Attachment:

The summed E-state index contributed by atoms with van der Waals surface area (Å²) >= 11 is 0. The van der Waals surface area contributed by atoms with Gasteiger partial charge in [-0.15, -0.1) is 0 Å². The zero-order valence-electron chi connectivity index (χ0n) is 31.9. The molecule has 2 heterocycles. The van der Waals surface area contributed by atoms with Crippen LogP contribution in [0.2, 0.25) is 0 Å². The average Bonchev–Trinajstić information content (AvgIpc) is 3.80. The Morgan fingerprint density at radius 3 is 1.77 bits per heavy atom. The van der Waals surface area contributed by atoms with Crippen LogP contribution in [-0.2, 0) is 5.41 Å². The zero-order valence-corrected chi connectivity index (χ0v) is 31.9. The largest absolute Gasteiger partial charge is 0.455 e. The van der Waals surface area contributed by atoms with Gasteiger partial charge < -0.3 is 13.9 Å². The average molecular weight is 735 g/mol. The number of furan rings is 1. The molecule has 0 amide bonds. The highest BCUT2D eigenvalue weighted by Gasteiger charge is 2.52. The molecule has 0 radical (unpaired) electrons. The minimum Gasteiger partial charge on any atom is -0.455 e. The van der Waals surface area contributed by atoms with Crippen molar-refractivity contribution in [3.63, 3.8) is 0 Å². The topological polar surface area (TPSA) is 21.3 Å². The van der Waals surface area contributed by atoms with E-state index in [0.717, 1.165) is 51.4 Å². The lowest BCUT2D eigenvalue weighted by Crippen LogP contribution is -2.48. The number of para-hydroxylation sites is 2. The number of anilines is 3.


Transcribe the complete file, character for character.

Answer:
The summed E-state index contributed by atoms with van der Waals surface area (Å²) >= 11 is 0. The van der Waals surface area contributed by atoms with Gasteiger partial charge in [-0.15, -0.1) is 0 Å². The zero-order valence-electron chi connectivity index (χ0n) is 31.9. The molecule has 2 heterocycles. The van der Waals surface area contributed by atoms with Crippen LogP contribution in [0.2, 0.25) is 0 Å². The average Bonchev–Trinajstić information content (AvgIpc) is 3.80. The Morgan fingerprint density at radius 3 is 1.77 bits per heavy atom. The van der Waals surface area contributed by atoms with Crippen LogP contribution in [-0.2, 0) is 5.41 Å². The zero-order valence-corrected chi connectivity index (χ0v) is 31.9. The largest absolute Gasteiger partial charge is 0.455 e. The van der Waals surface area contributed by atoms with Gasteiger partial charge < -0.3 is 13.9 Å². The average molecular weight is 735 g/mol. The number of furan rings is 1. The molecule has 0 amide bonds. The highest BCUT2D eigenvalue weighted by Gasteiger charge is 2.52. The molecule has 0 radical (unpaired) electrons. The minimum Gasteiger partial charge on any atom is -0.455 e. The van der Waals surface area contributed by atoms with Crippen molar-refractivity contribution in [3.63, 3.8) is 0 Å². The topological polar surface area (TPSA) is 21.3 Å². The van der Waals surface area contributed by atoms with E-state index in [0.717, 1.165) is 51.4 Å². The lowest BCUT2D eigenvalue weighted by Crippen LogP contribution is -2.48. The number of para-hydroxylation sites is 2. The number of anilines is 3.